Love all, trust a few, do wrong to none

Today, both consumers and technology are all about WYSIWYG . We want to be assured that your supply chain isn't rife with dodgy characters and that no pandas were disturbed in the manufacturing process. Transparency has simply become a survival skill.

The new consumer would rather get to know the one behind the curtain than Oz, the Great and Powerful, and many brands have responded by dropping their drapes wherever possible. Brands that are "see through" are associated with honesty, self-confidence and social responsibility. In return, this buys our love, our engagement, and ultimately, your growth.

I See What You Did There

Don't take my word for it. Here's an inside look at the evidence:

  • In discussing how to connect with customers on a personal level and make a brand more "artisanal," Randy Komisar of Kleiner Perkins Caufield & Byers equated transparency with success: "Transparency is integral to the companies' building lasting relationships with customers today and allows for a focus on creating great products. Successful companies can't hide mistakes or internal goings-on like they once could. Extreme honesty is the new policy of successful business in the 21st century."
  • Lauren Hepler at GreenBiz pointed out that trends in big data and corporate social responsibility are converging: "Ready or not, more transparency is coming." She said that companies need to pay attention to more than just Yelp reviews, Glassdoor reports and social media mentions. Governmental data initiatives are on the way to openly compare companies based on customer complaints.
  • More honesty attracts better talent too. A research study of 40,000 employees at 300 companies all over the planet found that employer transparency was almost perfectly correlated to employee happiness. "The cost of improving transparency is almost zero, but requires an ongoing dialog between management and staff. We see an increasing number of companies using transparency as a weapon to attract and retain top talent."

Clear Winners

Speaking of dropping their drapes, the documentary "The Naked Brand" seriously suggested that honesty in advertising can save the world. The film profiled leading global brands with very little to hide, demonstrating how this translated into huge wins in customer engagement, revenue growth and brand loyalty.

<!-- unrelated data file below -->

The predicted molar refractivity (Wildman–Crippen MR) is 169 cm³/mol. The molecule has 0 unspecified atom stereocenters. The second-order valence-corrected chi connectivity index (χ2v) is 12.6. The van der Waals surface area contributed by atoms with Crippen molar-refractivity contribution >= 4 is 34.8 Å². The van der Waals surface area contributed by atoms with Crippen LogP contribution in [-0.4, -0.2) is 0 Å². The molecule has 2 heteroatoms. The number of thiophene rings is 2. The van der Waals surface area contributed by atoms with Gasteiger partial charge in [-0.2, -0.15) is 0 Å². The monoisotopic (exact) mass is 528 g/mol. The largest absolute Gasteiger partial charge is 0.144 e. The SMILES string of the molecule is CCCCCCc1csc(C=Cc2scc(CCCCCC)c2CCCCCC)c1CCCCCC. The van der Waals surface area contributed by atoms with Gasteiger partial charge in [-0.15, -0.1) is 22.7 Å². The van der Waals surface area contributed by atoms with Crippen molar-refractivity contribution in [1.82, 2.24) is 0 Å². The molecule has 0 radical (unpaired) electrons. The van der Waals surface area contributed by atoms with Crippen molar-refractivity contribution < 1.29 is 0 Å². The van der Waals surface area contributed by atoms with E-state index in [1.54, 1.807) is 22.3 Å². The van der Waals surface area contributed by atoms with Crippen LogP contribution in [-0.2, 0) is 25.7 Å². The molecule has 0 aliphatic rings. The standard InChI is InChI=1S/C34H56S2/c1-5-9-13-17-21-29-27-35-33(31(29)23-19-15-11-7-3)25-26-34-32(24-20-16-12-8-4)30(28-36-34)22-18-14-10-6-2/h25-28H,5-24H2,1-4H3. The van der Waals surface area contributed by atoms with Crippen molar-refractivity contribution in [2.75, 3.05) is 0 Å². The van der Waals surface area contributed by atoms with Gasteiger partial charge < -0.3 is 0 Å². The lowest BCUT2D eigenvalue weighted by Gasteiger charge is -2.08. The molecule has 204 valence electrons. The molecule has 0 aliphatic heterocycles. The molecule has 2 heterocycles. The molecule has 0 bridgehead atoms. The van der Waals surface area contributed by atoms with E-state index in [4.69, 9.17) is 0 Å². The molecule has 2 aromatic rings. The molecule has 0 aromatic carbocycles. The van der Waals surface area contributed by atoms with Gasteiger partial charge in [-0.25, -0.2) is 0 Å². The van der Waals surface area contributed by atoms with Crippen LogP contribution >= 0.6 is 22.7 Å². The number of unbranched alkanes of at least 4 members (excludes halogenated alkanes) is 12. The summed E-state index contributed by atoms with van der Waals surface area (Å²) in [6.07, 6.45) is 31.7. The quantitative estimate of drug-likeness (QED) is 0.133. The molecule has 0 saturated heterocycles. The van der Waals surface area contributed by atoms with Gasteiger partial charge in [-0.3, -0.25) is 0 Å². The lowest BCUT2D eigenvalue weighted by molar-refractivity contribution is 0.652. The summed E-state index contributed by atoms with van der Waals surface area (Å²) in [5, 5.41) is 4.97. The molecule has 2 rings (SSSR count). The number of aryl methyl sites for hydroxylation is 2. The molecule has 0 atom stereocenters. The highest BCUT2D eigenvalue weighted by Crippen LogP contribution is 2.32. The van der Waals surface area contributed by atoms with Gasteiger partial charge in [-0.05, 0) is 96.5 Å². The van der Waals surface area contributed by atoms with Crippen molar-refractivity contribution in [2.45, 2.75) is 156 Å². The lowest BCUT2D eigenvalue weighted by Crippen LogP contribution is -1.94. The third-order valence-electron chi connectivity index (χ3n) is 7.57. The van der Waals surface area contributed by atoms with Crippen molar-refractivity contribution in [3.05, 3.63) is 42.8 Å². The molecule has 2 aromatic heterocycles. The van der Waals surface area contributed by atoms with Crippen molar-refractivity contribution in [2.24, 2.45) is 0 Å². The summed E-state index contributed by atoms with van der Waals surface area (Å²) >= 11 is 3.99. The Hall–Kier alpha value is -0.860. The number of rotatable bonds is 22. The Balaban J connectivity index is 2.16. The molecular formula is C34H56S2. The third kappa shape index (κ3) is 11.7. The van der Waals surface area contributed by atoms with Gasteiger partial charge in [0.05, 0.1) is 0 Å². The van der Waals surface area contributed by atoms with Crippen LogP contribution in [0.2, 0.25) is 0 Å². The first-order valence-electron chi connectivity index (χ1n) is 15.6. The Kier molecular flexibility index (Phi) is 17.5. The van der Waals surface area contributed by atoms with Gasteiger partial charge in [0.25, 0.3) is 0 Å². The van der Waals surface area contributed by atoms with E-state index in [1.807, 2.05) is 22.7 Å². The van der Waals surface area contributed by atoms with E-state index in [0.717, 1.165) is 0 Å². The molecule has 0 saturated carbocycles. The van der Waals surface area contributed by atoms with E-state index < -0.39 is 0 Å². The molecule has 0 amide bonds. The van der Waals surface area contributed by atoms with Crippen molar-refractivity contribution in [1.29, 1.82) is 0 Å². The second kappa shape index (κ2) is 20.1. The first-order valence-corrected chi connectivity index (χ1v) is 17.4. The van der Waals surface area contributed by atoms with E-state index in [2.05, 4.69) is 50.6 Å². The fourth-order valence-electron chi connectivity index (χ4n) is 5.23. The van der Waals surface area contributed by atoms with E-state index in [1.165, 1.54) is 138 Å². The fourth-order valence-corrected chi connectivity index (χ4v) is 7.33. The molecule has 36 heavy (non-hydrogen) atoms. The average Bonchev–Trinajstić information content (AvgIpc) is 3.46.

• Unilever - Their Project Sunlight initiative gives young people around the globe a platform by posting user generated videos on what sustainable living should look like in their own countries.
  • Under Armour - In 2010, the company received low marks on management transparency. They've completed turned that around and become an industry leader in ethics and accountability, even adding transparency to the company's mission statement.
  • Zappos - Handling customer service on Twitter has put everything out in the open. This strategy has paid off handsomely in customer trust and loyalty. In return, the company trusts its customers enough to let them create video campaigns for the company.
  • Patagonia - On their Footprint Chronicles website, the company provides transparency into their supply chain in an effort to reduce the company's social and environmental impacts.

5 Ways to increase transparency

Unfortunately customers don’t have time, or willingness to invest their trust in every brand - too much goodwill was burned over the last “decade of scale”.

However, that trust can be earned, and "Going limpid" doesn't have to be scary. Here are are five simple actions to communicate that your brand is dealing from the top of the deck.

  1. Publish a mix of good and bad feedback.

    Customers are sophisticated. They don't rely on a single source of information, especially information from the company that they are researching. A forum site can have many benefits like better SEO and more referrals, but it must allow a range of viewpoints to convince the customer that this is a free comment space.

  2. Encourage more user generated content (UGC).

    Social media was made for UGC. Seek out brand mentions or terms related to the brand identity and promote those images, videos and comments. Contests for the best UGC remain extremely popular on a variety of social networks.

  3. Post "simple smartphone" videos from your team and your customers.

    Contemporary culture is more visual than ever before. Now that every phone can be movie camera, create an online space where employees and motivated customers can tell their stories visually. More than anything, raw video is very hard to fake, and therefore unlike written or studio produced content, is highly trusted.

  4. Keep content “fresh”.

    Update your user and team content, we want to know who we are talking to today, and that they are “living” the brand values that we love. Show me new customers, new team members, and new updates.

  5. Keep it light:

    Your team has personality, and personalities - the individuals who keep smiles on everyones faces - they could probably do this for your customers too. People buy from people, not business’s.

The Crystal Ball

The new consumer wants to brag that they support socially responsible brands. Be there for them. Meanwhile, governments are getting pressure to be more responsive about consumer protection. To put it simply, it's plain to see that being plain to see is the future of brands, and that the brands that make things plain for consumers are the ones with the brightest future.